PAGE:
I understand that Catholics came into existence first and then later the Protestants. The Catholic’s Bible has additional material such as extra chapters of Esther and extra books like 1 Maccabees, unlike the Protestant Bible with 66 books. This causes me to think that Protestants removed the additional books and chapters from the Bible that were earlier in the canon.  Am I right? If Catholics came first their Bible has additional material compared to Protestant Bibles. So here is my question: which Bible has the correct books and how do we know it?


You should do the research on the history of the canon and decide for yourself (which is what you are doing!).  The historical fact is that God entrusted the Jews to select the Hebrew Scripture/Old Testament.  The Jews have NEVER included books like Wisdom, Tobit, Judith, additions to Daniel, Baruch and 1 and 2 Maccabees.  Almost by definition, these books are not part of the Old Testament and therefore not part of the Hebrew canon of Scripture.  If you study the history of Jewish discussions of their canon, these books were never considered for inclusion.  Most of them were not even originally written in Hebrew.  These deuterocanonical books were never included by any of the Jewish sects–not ever.

So, how did the the additional books we call the Apocrypha end up in the Orthodox, Coptic and Catholic Old Testaments?  Here is what happened.  The early church read the Greek Septuagint.  This was the Old Testament of the early church.  When New Testament authors quote the Old Testament, they almost always quote from the Greek Septuagint.  Apparently, by the second century AD, some Greek Jewish documents that we call the Apocrypha were circulating along with the Septuagint.  By the second century, it was rather common for the Christians to use these books in preaching and teaching.  No New Testament author quotes from Wisdom or Baruch or Tobit because they were not Scripture, but by the fourth century, Christians used these books extensively.  The deciding factor in the West is that when Jerome made his definitive Latin Vulgate translation, he did NOT want to include these extra books, both because they were not in Hebrew and because they were not in the Jewish canon.  Unfortunately, he gave in to pressure and translated the Apocrypha.  This is why it became part of the Catholic canon.  It was already part of the Orthodox and Coptic canons.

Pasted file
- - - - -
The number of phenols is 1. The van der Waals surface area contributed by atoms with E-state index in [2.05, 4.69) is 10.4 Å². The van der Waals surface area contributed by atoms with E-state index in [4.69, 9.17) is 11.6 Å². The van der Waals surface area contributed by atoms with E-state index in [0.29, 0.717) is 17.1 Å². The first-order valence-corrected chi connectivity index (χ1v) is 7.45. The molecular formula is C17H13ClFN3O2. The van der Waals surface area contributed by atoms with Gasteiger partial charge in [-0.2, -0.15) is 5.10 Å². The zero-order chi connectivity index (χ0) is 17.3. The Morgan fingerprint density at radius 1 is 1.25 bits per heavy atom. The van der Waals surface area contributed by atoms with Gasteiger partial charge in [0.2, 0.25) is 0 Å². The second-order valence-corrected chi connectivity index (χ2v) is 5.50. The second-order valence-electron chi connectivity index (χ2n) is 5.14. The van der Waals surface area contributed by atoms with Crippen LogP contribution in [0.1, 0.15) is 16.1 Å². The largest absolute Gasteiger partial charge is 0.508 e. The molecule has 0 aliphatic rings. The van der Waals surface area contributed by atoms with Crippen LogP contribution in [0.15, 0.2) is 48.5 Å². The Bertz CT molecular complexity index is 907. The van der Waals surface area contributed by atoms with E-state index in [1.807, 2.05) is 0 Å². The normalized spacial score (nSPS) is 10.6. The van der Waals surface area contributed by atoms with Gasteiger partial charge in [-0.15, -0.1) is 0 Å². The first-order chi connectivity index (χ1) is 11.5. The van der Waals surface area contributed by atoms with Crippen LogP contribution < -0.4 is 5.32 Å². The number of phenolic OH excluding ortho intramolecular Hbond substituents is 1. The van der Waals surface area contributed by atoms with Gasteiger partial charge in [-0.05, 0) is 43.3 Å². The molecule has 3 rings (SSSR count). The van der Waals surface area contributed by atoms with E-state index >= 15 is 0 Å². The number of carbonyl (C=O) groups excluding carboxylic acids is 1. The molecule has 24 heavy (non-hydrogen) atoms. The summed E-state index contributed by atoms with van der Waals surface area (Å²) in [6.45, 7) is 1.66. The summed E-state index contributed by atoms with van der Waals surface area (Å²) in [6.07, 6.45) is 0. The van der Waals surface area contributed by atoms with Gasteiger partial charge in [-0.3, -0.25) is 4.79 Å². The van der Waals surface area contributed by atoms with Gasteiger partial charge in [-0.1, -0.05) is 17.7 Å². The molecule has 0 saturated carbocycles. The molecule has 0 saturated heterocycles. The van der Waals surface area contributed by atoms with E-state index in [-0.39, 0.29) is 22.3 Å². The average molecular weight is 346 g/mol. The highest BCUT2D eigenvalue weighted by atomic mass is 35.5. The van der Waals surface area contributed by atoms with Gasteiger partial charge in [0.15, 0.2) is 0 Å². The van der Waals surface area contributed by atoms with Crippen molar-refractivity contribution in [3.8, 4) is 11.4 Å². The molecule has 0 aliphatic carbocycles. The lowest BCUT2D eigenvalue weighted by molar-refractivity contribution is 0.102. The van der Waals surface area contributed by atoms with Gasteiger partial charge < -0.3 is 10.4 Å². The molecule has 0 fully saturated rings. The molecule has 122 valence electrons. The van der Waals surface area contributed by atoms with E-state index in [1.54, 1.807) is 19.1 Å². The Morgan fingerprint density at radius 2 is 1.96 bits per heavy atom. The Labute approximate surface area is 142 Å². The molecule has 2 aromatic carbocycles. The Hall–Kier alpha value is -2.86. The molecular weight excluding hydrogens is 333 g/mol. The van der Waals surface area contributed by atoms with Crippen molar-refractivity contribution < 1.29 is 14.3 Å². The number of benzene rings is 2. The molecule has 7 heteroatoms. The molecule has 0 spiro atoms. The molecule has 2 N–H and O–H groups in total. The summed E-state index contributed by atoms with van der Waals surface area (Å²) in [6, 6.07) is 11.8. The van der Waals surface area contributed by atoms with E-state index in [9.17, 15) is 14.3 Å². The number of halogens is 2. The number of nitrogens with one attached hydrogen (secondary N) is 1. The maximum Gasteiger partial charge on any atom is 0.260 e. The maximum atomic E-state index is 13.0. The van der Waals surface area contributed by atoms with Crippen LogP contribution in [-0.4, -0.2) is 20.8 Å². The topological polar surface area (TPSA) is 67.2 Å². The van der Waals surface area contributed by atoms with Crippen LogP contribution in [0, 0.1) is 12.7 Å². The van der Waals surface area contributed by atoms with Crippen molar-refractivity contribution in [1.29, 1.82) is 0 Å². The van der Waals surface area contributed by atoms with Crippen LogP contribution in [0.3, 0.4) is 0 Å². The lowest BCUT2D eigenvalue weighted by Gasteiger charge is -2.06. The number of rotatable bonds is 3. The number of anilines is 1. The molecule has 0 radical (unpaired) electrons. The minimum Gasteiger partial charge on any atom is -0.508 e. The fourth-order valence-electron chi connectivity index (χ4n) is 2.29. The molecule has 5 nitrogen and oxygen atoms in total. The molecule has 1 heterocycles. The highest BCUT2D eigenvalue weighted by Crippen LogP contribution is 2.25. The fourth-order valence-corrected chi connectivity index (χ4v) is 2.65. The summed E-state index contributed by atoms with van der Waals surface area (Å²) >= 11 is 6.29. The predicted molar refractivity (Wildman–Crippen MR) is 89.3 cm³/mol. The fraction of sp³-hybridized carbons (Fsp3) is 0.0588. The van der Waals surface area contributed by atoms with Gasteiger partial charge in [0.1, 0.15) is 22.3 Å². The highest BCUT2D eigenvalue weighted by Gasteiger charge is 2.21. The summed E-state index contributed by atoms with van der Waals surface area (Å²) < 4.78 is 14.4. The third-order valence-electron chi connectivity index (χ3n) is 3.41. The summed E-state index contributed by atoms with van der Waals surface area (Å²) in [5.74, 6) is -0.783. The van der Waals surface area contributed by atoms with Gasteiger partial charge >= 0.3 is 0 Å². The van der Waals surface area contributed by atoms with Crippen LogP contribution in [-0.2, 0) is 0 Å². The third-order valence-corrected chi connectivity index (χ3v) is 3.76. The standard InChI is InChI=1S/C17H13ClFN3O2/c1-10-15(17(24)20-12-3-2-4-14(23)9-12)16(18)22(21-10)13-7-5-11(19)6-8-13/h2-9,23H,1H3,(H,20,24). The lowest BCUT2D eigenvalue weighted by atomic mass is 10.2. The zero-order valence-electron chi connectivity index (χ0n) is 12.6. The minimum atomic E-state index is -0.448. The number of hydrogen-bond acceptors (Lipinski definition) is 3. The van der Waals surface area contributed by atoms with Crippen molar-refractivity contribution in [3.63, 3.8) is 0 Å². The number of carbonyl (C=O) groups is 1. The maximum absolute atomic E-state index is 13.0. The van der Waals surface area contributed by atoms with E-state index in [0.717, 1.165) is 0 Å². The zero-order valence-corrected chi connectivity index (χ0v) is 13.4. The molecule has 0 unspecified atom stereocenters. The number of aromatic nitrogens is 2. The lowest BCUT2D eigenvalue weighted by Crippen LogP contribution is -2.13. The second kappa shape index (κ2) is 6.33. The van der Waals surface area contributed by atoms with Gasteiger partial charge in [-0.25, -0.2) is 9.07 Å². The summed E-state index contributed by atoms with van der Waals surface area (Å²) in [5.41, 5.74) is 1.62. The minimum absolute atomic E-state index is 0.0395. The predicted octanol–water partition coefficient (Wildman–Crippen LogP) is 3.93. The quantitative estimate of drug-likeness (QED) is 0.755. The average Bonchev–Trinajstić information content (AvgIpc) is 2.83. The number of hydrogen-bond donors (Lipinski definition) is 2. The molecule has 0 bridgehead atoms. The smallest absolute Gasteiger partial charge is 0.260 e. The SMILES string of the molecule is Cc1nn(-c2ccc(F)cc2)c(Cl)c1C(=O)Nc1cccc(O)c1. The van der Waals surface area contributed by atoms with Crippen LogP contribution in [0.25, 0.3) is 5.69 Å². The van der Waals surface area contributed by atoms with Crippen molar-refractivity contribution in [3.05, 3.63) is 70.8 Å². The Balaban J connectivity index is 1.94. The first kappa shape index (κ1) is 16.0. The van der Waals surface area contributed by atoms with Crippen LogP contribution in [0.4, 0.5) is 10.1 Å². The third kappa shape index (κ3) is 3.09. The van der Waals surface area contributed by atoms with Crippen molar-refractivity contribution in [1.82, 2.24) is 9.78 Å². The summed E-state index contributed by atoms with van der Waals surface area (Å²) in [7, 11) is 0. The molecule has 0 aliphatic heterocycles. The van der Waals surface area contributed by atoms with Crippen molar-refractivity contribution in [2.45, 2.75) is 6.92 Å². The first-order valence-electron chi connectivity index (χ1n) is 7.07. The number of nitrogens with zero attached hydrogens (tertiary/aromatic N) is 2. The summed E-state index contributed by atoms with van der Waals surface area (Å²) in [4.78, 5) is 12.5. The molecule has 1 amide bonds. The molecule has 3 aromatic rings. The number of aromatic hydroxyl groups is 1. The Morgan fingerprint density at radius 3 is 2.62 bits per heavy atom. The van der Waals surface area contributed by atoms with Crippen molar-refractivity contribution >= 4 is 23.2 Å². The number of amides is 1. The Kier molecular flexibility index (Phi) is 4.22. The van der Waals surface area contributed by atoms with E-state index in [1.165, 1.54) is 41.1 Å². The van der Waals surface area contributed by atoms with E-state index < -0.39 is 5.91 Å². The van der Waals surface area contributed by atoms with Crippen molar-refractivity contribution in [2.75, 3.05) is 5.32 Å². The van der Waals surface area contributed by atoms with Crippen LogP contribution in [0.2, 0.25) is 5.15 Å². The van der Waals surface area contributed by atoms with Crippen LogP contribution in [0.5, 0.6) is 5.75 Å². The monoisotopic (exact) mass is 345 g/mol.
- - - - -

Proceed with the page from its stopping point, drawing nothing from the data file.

History says that the traditional Old Testament of the Jews and of most Protestants is the correct Old Testament canon.  1 Maccabees, Ecclesiasticus, Tobit, etc. are not part of the Old Testament.  By the way, the very earliest Protestants did not remove the Apocrypha.  It was a couple of generations later, around 1600, that Protestants removed the added books from their Bibles.  History is clear on this question, in my opinion. It is true that the Orthodox and Catholic churches came first, but being older does not a priori make one correct.  That is a logical fallacy.  We need to look at the facts and the history.  If we do, the answer for which is the correct list of books is rather clear.

I cover this in my book Daniel, Prophet to the Nations, in which I point out a number of statements in Wisdom and Ecclesiasticus which are in rather obvious contradiction to the New Testament.  The quality of Tobit or Judith or 2 Maccabees is clearly below that of Leviticus or Isaiah.  Just read these books and you will see this for yourself.  However, my principle argument is not the clearly lower quality of these writings, or even the apparent contradictions with canonical books.  It is the historical argument which is a slam dunk, in my opinion.

John Oakes

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